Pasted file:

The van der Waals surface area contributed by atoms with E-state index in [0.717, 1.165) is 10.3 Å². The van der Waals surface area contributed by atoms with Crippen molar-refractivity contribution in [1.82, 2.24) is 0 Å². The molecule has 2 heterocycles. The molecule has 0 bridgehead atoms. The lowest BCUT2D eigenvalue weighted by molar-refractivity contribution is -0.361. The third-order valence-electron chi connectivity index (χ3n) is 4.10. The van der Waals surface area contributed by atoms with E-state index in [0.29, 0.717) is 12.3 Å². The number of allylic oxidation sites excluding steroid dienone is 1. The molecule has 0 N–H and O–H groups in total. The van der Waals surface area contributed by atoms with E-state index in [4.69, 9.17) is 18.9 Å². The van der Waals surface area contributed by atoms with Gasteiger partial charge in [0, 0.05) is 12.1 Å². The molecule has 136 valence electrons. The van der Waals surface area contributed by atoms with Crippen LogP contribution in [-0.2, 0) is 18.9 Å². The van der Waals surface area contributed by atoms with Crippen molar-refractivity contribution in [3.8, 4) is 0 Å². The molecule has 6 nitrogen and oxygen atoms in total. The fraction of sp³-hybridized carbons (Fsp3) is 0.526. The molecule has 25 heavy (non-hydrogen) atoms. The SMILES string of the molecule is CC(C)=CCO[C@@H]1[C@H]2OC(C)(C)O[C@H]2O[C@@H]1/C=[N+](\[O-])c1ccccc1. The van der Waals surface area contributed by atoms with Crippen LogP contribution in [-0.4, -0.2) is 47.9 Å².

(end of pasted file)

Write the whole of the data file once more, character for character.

The van der Waals surface area contributed by atoms with E-state index in [0.717, 1.165) is 10.3 Å². The van der Waals surface area contributed by atoms with Crippen molar-refractivity contribution in [1.82, 2.24) is 0 Å². The molecule has 2 heterocycles. The molecule has 0 bridgehead atoms. The lowest BCUT2D eigenvalue weighted by molar-refractivity contribution is -0.361. The third-order valence-electron chi connectivity index (χ3n) is 4.10. The van der Waals surface area contributed by atoms with E-state index in [0.29, 0.717) is 12.3 Å². The number of allylic oxidation sites excluding steroid dienone is 1. The molecule has 0 N–H and O–H groups in total. The van der Waals surface area contributed by atoms with E-state index in [4.69, 9.17) is 18.9 Å². The van der Waals surface area contributed by atoms with Gasteiger partial charge in [0, 0.05) is 12.1 Å². The molecule has 136 valence electrons. The van der Waals surface area contributed by atoms with Crippen LogP contribution in [-0.2, 0) is 18.9 Å². The van der Waals surface area contributed by atoms with Crippen molar-refractivity contribution in [3.8, 4) is 0 Å². The molecule has 6 nitrogen and oxygen atoms in total. The fraction of sp³-hybridized carbons (Fsp3) is 0.526. The molecule has 25 heavy (non-hydrogen) atoms. The SMILES string of the molecule is CC(C)=CCO[C@@H]1[C@H]2OC(C)(C)O[C@H]2O[C@@H]1/C=[N+](\[O-])c1ccccc1. The van der Waals surface area contributed by atoms with Crippen LogP contribution in [-0.4, -0.2) is 47.9 Å².